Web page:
This totally forgotten movie is, in theory, a sequel to the equally unknown movie The Fear (1995 / trailer), but in the end it is far more a straightforward remake because it far less continues the story of the first film than it does simply retell it, with a few modifications in the plot and in a new setting. In the end, whether one views it as a sequel or remake is relatively unimportant, but what must be said and cannot be denied is that it is a pretty crappy and boring and stupid movie that in no way deserved being made much less being watched.
The plot, as mentioned before, is a reiteration of the first film, but whereas in part one a group of late-twens (early-thirties?) get together for a weekend of facing their fears as part of "a field session [...] weekend of fear exploration in a controlled environment" and then end up dying one by one at the hands of a wooden statue named Morty (Erick Weiss), in The Fear: Resurrection a dorky guy named Mike (Gordon Currie of The Terror Within II  and The Woods ) returns home to his grandparents (Betsy Palmer of Friday the 13th [1980 / trailer] and Larry Pennell of somewhere in Bubba Ho-Tep ) with a bunch of dick-ass friends to throw, he claims, a Halloween party in which each should dress up as their worst fear but which, in truth, is his attempt to confront his worst fear — namely, that he'll become a mass-murdering psycho like his daddy. Needless to say, by the end of the film a lot of people die, but we for one would say not the right ones.
OK, to give praise where praise is deserved, the opening of The Fear: Resurrection is pretty groovy: Mom and son in Halloween costumes on the way home stop at the scene of what looks to be a car accident on a lonesome road. But, no: it's Daddy/hubby killing some female motorist — Mommy/wifey dies soon enough and son gets tossed in the trunk of Daddy's car and then the movie goes downhill quicker than shit begins to stink. As of the minute the film jumps to "20 years later" and the now-adult son Mike pops up on screen, the pacing becomes non-existent, the story development ridiculous, the movie a disaster.
As is the case with too many films of its ilk, the stale set up is as unconvincing as are the various "friends" that take part in the weekend. With the exception of Mike's girlfriend Peg (Stacy Grant), none of the one-dimensional characters believably convey that they hang together regularly, much less that they are close-knit group of pals. Ever notice how in these films, no matter how long the guys and gals have supposedly been friends they never stop hitting up on each other? Really: you go on a weekend excursion with only old friends — not one of which is a fuck buddy — and then actually plan to get laid? Realistic behavior, like a believable plot, is not to be found in this movie here. Example of truly believable behavior found in this film: When Morty walks in and disturbs a couple fucking, the guy, Mitch (Phillip Rhys), is so unimpressed by a walking wooden man that the only thing he can say is something like "Hey Dude, get outta here." Though the scene offered the best belly laugh of the movie, we were nevertheless happy to see Mitch fly out the window.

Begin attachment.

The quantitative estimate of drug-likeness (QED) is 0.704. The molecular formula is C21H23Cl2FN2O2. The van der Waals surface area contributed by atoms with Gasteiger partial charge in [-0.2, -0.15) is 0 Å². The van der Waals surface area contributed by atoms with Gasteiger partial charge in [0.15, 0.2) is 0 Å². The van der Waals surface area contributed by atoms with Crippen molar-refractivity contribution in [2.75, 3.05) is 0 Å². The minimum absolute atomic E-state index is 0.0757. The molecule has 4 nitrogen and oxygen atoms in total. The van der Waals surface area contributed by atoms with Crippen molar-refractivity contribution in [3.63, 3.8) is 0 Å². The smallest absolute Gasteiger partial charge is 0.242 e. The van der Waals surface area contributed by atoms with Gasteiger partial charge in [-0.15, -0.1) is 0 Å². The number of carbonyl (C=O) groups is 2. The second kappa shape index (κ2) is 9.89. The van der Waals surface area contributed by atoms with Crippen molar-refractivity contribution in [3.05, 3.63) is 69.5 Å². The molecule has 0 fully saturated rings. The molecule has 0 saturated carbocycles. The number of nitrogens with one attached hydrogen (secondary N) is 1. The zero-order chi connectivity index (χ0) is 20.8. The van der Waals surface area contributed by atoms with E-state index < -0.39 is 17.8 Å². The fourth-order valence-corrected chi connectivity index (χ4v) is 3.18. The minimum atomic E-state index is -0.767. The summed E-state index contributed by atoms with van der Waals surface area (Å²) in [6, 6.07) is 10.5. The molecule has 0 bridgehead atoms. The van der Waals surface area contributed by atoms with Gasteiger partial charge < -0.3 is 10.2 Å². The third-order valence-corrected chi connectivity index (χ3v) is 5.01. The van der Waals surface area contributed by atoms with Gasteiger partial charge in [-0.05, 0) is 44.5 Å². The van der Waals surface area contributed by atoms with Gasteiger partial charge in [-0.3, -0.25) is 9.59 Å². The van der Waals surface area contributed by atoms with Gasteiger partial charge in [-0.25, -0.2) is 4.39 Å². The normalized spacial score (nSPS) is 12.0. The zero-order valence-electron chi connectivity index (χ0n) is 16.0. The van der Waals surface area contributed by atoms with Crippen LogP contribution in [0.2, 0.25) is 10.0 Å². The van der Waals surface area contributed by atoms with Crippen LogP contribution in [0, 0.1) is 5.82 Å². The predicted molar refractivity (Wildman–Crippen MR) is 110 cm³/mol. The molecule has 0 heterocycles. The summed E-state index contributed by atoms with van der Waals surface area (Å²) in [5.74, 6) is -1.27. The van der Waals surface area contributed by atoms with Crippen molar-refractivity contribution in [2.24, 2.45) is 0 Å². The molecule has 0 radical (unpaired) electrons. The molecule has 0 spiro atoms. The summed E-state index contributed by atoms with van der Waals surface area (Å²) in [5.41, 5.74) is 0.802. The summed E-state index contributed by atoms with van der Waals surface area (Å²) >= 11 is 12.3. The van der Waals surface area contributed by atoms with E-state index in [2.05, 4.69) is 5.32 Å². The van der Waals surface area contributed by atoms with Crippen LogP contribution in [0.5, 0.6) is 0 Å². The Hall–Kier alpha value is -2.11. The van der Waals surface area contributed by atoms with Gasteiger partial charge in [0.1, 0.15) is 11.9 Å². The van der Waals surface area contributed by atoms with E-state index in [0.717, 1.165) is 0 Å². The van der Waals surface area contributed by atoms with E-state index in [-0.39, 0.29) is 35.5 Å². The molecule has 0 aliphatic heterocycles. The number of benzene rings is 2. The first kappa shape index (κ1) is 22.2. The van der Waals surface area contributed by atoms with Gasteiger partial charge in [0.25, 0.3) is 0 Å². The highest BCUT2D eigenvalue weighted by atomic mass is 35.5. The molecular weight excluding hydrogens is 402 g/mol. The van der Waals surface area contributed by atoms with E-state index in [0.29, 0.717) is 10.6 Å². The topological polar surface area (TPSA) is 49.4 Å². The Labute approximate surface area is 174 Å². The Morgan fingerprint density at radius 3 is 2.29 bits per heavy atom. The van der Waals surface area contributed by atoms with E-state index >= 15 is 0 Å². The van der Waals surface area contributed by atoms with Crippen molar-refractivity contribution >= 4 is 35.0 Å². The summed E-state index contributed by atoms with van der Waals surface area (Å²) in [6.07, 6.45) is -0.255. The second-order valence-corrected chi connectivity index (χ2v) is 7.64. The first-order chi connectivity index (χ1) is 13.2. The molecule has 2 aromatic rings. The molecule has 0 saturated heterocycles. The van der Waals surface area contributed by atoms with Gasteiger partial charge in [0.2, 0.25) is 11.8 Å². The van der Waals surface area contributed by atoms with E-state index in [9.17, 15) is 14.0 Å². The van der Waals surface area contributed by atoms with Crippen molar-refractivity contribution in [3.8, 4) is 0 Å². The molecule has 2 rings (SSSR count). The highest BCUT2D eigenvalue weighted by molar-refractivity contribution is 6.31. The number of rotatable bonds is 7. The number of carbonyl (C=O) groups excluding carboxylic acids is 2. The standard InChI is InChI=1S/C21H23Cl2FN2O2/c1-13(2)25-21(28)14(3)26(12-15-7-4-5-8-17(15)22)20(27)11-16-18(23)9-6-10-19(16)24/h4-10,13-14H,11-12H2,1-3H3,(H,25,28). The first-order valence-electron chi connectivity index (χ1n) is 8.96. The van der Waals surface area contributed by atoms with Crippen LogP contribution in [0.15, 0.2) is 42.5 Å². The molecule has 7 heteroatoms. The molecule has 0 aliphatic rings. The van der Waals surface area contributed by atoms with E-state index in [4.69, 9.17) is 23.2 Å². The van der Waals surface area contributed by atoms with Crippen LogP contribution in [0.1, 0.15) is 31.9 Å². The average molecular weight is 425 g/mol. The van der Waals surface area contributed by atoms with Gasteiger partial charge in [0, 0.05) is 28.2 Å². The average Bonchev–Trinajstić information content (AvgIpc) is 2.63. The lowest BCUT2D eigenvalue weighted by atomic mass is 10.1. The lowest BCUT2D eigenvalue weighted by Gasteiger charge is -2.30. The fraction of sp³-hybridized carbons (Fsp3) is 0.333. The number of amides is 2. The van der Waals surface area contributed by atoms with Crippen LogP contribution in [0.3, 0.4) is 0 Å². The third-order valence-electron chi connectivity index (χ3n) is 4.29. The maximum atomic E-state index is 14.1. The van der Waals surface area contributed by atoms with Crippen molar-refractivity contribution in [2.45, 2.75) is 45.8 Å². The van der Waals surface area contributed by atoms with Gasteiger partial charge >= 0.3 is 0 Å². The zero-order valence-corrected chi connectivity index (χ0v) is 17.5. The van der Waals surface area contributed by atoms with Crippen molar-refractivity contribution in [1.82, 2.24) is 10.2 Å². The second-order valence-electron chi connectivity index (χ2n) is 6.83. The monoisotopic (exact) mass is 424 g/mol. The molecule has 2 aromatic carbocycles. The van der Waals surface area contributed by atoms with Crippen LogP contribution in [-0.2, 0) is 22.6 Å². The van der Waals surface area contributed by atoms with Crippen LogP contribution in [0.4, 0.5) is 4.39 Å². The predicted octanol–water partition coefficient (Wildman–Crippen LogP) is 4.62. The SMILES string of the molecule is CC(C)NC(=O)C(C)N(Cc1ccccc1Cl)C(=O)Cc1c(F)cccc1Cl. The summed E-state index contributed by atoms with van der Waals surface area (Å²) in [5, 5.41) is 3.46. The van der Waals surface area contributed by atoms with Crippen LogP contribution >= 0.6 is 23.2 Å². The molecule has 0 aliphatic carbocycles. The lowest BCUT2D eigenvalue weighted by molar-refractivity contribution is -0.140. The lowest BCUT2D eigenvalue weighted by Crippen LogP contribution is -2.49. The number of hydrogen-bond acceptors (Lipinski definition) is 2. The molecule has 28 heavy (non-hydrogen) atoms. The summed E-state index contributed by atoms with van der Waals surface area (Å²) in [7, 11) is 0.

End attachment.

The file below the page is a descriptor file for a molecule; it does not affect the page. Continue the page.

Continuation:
And, actually, let's take a look at Morty (John Paul Fedele) for a second. A life-size wooden statue of a dressed man created by the ancestors of an American Indian named Crow (Byron Chief-Moon) named "Morty"? So whatya think: Is that a Cherokee or a Sioux name? And why create and then tend, over generations, an evil totem, one that is just as willing to kill those of your tribe as it is to kill total strangers? An evil totem that can only be controlled in that a BIG magic charm is kept around its neck — but that Crow takes forever to notice is gone? Damn, dude: even if you are an American Indian, you really deserve to die — as does, to tell the truth, the totally dislikable character Chris (MYC Agnew of Showgirls 2: Penny's from Heaven [2011 / trailer]), the dickhead who steals the magic charm for no real reason other than that if he doesn't do so Morty can't get moving. Unluckily, the dickhead survives the movie.
Oh, yeah, we forgot: Morty is an indestructible shapeshifter — that can be burned to death? And that dicky last scene foreshadowing Mike's eventual evolution into his Dad after all... What the fuck did the scriptwriter do with his brain when he wrote this bowl of smegma?
Before you get the idea that The Fear: Resurrection might in any way be exciting or scary, be forewarned that almost all the unconvincing death and destruction happens a good 50 minutes into the movie: but for the first five minutes of this preceding 50, all that happens is a lot of talk, talk, talk... and then even more talk. And it isn't like the film is a masterpiece of insightful dialogue or humor, either. It's simply verbose... and boring. So boring that we don't even know why we're bothering to write about it... And, damn! Not even one of the good-looking gals alleviates the tedium by baring a naked midriff, much less a breast.